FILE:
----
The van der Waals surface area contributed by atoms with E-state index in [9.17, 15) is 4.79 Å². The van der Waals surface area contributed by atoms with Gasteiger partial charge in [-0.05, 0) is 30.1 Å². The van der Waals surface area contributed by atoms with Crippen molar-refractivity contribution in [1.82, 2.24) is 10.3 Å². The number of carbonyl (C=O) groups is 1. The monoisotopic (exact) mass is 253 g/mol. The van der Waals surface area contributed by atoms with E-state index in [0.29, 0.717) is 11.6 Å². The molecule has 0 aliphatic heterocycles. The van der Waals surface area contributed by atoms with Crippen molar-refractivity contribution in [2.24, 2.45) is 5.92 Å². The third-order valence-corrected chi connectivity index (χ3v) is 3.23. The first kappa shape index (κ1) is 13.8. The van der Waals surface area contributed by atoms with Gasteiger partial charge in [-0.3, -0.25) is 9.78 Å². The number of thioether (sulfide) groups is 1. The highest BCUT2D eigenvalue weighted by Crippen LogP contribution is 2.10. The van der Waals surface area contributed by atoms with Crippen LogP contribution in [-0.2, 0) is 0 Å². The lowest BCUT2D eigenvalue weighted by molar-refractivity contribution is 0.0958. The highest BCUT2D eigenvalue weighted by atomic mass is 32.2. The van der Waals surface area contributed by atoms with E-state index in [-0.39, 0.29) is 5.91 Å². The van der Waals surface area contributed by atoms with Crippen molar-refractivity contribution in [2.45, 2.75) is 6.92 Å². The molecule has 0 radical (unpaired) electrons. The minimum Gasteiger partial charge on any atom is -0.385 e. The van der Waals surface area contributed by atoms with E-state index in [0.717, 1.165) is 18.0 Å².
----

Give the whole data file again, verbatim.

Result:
The van der Waals surface area contributed by atoms with E-state index in [9.17, 15) is 4.79 Å². The van der Waals surface area contributed by atoms with Gasteiger partial charge in [-0.05, 0) is 30.1 Å². The van der Waals surface area contributed by atoms with Crippen molar-refractivity contribution in [1.82, 2.24) is 10.3 Å². The number of carbonyl (C=O) groups is 1. The monoisotopic (exact) mass is 253 g/mol. The van der Waals surface area contributed by atoms with E-state index in [0.29, 0.717) is 11.6 Å². The molecule has 0 aliphatic heterocycles. The van der Waals surface area contributed by atoms with Crippen molar-refractivity contribution in [2.24, 2.45) is 5.92 Å². The third-order valence-corrected chi connectivity index (χ3v) is 3.23. The first kappa shape index (κ1) is 13.8. The van der Waals surface area contributed by atoms with Gasteiger partial charge in [-0.3, -0.25) is 9.78 Å². The number of thioether (sulfide) groups is 1. The highest BCUT2D eigenvalue weighted by Crippen LogP contribution is 2.10. The van der Waals surface area contributed by atoms with Crippen LogP contribution in [-0.2, 0) is 0 Å². The lowest BCUT2D eigenvalue weighted by molar-refractivity contribution is 0.0958. The highest BCUT2D eigenvalue weighted by atomic mass is 32.2. The van der Waals surface area contributed by atoms with E-state index in [-0.39, 0.29) is 5.91 Å². The van der Waals surface area contributed by atoms with Crippen molar-refractivity contribution in [2.45, 2.75) is 6.92 Å². The molecule has 0 radical (unpaired) electrons. The minimum Gasteiger partial charge on any atom is -0.385 e. The van der Waals surface area contributed by atoms with E-state index in [0.717, 1.165) is 18.0 Å².